For decades, the popular conception of Zhang’s seismograph came from a 1951 model by the historian Wang Zhenduo (王振鐸), based on the description in the ancient biography. This image was added to China’s textbooks, but in most cases without a caption explaining that it was merely a scholar’s artistic interpretation. It became so commonly accepted that even U.S. President Richard Nixon was shown a seismograph model based on Wang’s during his historic visit to China in 1972.
A seismograph model is displayed at a museum in Beijing, June 10, 2015. Beijing Times/IC

A seismograph model is displayed at a museum in Beijing, June 10, 2015. Beijing Times/IC

However, the 1951 model’s fame and ubiquity have worried seismologists, who aren’t convinced that the design holds scientific weight. Most notably, it failed to detect tremors that could have predicted a devastating earthquake in 1976 that killed hundreds of thousands of civilians and rescue workers.

According to Huaxi City Daily, Feng Rui, a researcher at the China Earthquake Networks Center (CENC) under the central China Earthquake Administration, had been trying to persuade People’s Education Press to remove the image from its textbook. Feng could not be reached on Friday, but his colleague at CENC, Sun Shihong, told Sixth Tone that Feng had led a national project to build a functioning model of the seismograph described by the ancient scholar, Zhang. “He hopes the restored seismograph will be able to detect earthquakes, but that goal hasn’t been achieved yet,” Sun explained.

Jiang Xiaoyuan (江曉原), a history of science professor at Shanghai Jiao Tong (交通) University, believes people should be cautious before lauding ancient inventions with scant scientific credibility. “There was no information about the inner structure of the seismograph in the ancient texts, which only claimed it could detect earthquakes,” Jiang said in an interview with online news platform Pear Video.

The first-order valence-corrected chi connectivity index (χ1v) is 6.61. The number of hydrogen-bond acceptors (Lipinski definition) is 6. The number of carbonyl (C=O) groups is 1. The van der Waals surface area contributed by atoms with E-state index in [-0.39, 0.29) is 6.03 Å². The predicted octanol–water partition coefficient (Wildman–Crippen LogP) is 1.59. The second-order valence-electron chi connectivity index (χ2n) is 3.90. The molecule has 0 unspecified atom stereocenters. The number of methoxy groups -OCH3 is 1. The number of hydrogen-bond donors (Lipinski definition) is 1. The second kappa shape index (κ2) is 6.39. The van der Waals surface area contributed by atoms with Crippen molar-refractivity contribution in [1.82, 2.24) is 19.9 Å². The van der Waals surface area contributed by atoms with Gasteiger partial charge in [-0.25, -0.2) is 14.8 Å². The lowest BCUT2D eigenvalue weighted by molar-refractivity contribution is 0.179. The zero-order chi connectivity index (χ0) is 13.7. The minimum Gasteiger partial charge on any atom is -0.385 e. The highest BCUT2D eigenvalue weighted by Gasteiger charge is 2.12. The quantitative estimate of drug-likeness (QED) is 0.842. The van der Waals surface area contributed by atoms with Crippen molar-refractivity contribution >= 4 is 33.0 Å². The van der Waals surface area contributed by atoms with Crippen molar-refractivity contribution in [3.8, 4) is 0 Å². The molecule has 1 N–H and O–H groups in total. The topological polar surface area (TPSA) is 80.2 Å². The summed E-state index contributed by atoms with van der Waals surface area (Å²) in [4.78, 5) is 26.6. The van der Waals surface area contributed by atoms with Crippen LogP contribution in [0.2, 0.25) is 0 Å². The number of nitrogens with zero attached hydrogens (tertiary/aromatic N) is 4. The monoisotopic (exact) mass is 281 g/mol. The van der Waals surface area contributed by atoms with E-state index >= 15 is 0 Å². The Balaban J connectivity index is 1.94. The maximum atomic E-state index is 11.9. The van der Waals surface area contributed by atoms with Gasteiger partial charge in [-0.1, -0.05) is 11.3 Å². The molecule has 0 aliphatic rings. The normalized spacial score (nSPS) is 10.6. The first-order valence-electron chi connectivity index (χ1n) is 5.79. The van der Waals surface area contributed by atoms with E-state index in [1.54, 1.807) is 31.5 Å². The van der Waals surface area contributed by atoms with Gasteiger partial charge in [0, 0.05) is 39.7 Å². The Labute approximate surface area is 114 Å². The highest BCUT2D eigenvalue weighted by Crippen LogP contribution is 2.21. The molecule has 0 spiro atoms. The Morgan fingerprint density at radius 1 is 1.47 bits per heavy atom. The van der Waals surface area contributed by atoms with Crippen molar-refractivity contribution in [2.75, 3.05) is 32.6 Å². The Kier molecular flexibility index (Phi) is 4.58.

As another example, Jiang cited a magnetic compass believed to be invented in China during the Warring States period from 475 to 221 B.C. As in the case of Zhang’s seismograph, a physical model was never recovered; however, the historian Wang created a well-known model shaped like a spoon laid over a lodestone. Jiang also questions the authenticity of this model — which was featured during the opening ceremony of the Beijing Olympics as one of China’s “four great inventions.”

“I’d suggest not mentioning these two items in history textbooks,” Jiang said, referring to the spoon compass and the urn seismograph.

Not all netizens seem to share Jiang’s passion for scientific accuracy though. “I disagree. The items are just symbols of Chinese culture — it doesn’t matter whether they’re scientific or not,” commented one user under the video interview. Even Sun, the CENC researcher, believes Zhang’s invention should remain in school textbooks. “As long as the story serves an educational purpose, there’s no need for such abrupt action,” he said.

The new history textbook presents Zhang as the inventor of the world’s first seismograph, and notes that any original models were destroyed. Rather than include an image of Wang’s artistic interpretation, the text now encourages students to search online and offline for other models that have been designed based on the information in their books.

“Such an assignment aims to enhance students’ knowledge of Zhang Heng and the seismograph, and of the wisdom of ancient Chinese people,” People’s Education Press said in its statement on Wednesday. “In this way, national pride will be elevated.”

Editor: David Paulk.

(Header image: Children touch a model of a seismograph at a museum in Yantai, Shandong province, May 11, 2016. Sun Wentan/IC)